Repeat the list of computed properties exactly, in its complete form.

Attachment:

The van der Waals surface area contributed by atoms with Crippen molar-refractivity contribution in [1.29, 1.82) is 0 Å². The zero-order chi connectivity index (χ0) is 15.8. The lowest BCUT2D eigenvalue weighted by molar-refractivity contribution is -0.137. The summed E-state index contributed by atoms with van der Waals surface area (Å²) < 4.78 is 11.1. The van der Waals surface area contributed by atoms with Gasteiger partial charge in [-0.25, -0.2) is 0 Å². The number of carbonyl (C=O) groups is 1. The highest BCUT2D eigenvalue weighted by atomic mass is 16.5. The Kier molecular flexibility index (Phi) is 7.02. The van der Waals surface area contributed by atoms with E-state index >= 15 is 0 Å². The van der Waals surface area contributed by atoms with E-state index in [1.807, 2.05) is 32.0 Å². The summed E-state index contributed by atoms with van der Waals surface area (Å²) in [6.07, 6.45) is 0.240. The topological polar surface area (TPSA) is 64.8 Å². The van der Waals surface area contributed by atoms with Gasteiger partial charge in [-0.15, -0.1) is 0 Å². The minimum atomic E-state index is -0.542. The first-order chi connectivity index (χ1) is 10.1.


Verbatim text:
The van der Waals surface area contributed by atoms with Crippen molar-refractivity contribution in [1.29, 1.82) is 0 Å². The zero-order chi connectivity index (χ0) is 15.8. The lowest BCUT2D eigenvalue weighted by molar-refractivity contribution is -0.137. The summed E-state index contributed by atoms with van der Waals surface area (Å²) < 4.78 is 11.1. The van der Waals surface area contributed by atoms with Gasteiger partial charge in [-0.25, -0.2) is 0 Å². The number of carbonyl (C=O) groups is 1. The highest BCUT2D eigenvalue weighted by atomic mass is 16.5. The Kier molecular flexibility index (Phi) is 7.02. The van der Waals surface area contributed by atoms with E-state index >= 15 is 0 Å². The van der Waals surface area contributed by atoms with E-state index in [1.807, 2.05) is 32.0 Å². The summed E-state index contributed by atoms with van der Waals surface area (Å²) in [6.07, 6.45) is 0.240. The topological polar surface area (TPSA) is 64.8 Å². The van der Waals surface area contributed by atoms with Gasteiger partial charge in [-0.15, -0.1) is 0 Å². The minimum atomic E-state index is -0.542. The first-order chi connectivity index (χ1) is 10.1.